2. PFOA incorporation into alfalfa and bioavailability. Perfluorooctanoic acid (PFOA) was a chemical surfactant used for decades in many consumer products such as textiles and cooking pan coatings. As a result of its long-term use, PFOA is ubiquitous in the environment and humans, but the understanding of PFOA transfer from soil to plants to animals is poor. Experiments conducted by researchers in Fargo, North Dakota, were designed to determine the uptake of PFOA by alfalfa from soil and the bioavailability of PFOA in rats after consumption of PFOA residues incurred into alfalfa. PFOA uptake by alfalfa was fast and it accumulated mainly in the leaves. PFOA residues in alfalfa were readily absorbed by rats and were quickly excreted in urine. After a 2-day depuration period less than 0.5% of the dosed PFOA was measured in tissues such as the liver, blood, kidney, and skin. The study demonstrated that PFOA residue in alfalfa are quickly absorbed after consumption, but are also rapidly eliminated so that minimal tissue accumulation occurs. These data will be used by risk assessment agencies and policy makers in the possibility of PFOA contamination events.
Hakk, H., Pfaff, C.M., Lupton, S.J., Singh, A. 2020. Absorption, distribution, metabolism, and excretion of three [14C]PBDE congeners in laying hens and transfer to eggs. Xenobiotica. 51:335-344. https://doi.org/10.1080/00498254.2020.1860269.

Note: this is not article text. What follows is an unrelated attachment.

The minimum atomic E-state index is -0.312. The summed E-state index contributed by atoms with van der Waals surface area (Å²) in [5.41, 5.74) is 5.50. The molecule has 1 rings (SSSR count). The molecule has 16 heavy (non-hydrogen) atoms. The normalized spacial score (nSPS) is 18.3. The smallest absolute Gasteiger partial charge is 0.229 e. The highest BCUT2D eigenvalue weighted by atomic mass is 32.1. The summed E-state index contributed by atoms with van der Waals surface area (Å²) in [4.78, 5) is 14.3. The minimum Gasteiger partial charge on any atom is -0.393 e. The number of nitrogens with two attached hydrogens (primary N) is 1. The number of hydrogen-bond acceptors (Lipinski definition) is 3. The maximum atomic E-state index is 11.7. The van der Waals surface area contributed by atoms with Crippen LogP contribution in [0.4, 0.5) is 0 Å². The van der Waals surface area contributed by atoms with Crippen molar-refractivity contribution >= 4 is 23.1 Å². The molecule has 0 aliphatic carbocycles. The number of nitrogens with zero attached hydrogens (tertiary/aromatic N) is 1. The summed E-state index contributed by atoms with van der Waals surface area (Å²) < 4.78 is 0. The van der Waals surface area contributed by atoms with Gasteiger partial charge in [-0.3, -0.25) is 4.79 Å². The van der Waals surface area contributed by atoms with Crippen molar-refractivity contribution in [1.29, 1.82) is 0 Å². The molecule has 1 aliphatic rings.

Chakraborty, P., Shappell, N.W., Mukhopadhyay, M., Onanong, S., Rex, K., Snow, D. 2020. Surveillance of plasticizers, bisphenol A, steroids and caffeine in surface water of River Ganga and Sundarban wetland along the Bay of Bengal: occurrence, sources, estrogenicity screening and ecotoxicological risk assessment. Water Research. https://doi.org/10.1016/j.watres.2020.116668.
Shappell, N., Shipitalo, M., Billey, L.O. 2020. Estrogenicity of agricultural runoff: A rainfall simulation study of worst-case scenarios using fresh layer and roaster litter, and farrowing swine manure. Science of the Total Environment. 750:141188. https://doi.org/10.1016/j.scitotenv.2020.141188.
Lupton, S.J., Hakk, H. 2020. Perfluorooctanoic acid (PFOA) uptake by alfalfa (Medicago sativa) and bioavailability in Sprague-Dawley rats. Journal of Food Protection. 84:688–694. https://doi.org/10.4315/JFP-20-389.